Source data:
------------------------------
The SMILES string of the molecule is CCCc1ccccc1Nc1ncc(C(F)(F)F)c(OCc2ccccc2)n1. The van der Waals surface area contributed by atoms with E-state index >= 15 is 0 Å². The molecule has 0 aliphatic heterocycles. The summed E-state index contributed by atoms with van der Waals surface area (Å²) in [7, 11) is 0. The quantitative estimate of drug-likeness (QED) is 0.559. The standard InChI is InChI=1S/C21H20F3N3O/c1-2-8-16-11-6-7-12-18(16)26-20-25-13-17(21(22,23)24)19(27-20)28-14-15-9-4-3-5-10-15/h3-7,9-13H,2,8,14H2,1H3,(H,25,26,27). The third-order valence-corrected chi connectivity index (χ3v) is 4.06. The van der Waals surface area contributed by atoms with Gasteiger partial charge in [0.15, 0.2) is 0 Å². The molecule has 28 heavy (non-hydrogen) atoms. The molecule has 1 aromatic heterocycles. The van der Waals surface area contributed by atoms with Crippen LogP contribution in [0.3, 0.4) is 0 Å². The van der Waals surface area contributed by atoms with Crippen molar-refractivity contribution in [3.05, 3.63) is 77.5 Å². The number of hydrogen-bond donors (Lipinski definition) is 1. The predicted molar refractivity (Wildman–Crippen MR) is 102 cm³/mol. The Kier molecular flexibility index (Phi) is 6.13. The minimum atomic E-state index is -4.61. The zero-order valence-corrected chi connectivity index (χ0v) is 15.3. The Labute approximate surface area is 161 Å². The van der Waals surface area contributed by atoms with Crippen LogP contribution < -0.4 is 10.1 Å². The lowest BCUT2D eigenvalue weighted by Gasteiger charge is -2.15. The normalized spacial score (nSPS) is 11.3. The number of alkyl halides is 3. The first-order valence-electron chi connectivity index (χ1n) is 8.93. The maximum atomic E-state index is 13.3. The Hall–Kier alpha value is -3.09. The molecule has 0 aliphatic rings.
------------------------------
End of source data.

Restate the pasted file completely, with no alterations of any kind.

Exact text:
The SMILES string of the molecule is CCCc1ccccc1Nc1ncc(C(F)(F)F)c(OCc2ccccc2)n1. The van der Waals surface area contributed by atoms with E-state index >= 15 is 0 Å². The molecule has 0 aliphatic heterocycles. The summed E-state index contributed by atoms with van der Waals surface area (Å²) in [7, 11) is 0. The quantitative estimate of drug-likeness (QED) is 0.559. The standard InChI is InChI=1S/C21H20F3N3O/c1-2-8-16-11-6-7-12-18(16)26-20-25-13-17(21(22,23)24)19(27-20)28-14-15-9-4-3-5-10-15/h3-7,9-13H,2,8,14H2,1H3,(H,25,26,27). The third-order valence-corrected chi connectivity index (χ3v) is 4.06. The van der Waals surface area contributed by atoms with Gasteiger partial charge in [0.15, 0.2) is 0 Å². The molecule has 28 heavy (non-hydrogen) atoms. The molecule has 1 aromatic heterocycles. The van der Waals surface area contributed by atoms with Crippen LogP contribution in [0.3, 0.4) is 0 Å². The van der Waals surface area contributed by atoms with Crippen molar-refractivity contribution in [3.05, 3.63) is 77.5 Å². The number of hydrogen-bond donors (Lipinski definition) is 1. The predicted molar refractivity (Wildman–Crippen MR) is 102 cm³/mol. The Kier molecular flexibility index (Phi) is 6.13. The minimum atomic E-state index is -4.61. The zero-order valence-corrected chi connectivity index (χ0v) is 15.3. The Labute approximate surface area is 161 Å². The van der Waals surface area contributed by atoms with Crippen LogP contribution < -0.4 is 10.1 Å². The lowest BCUT2D eigenvalue weighted by Gasteiger charge is -2.15. The normalized spacial score (nSPS) is 11.3. The number of alkyl halides is 3. The first-order valence-electron chi connectivity index (χ1n) is 8.93. The maximum atomic E-state index is 13.3. The Hall–Kier alpha value is -3.09. The molecule has 0 aliphatic rings.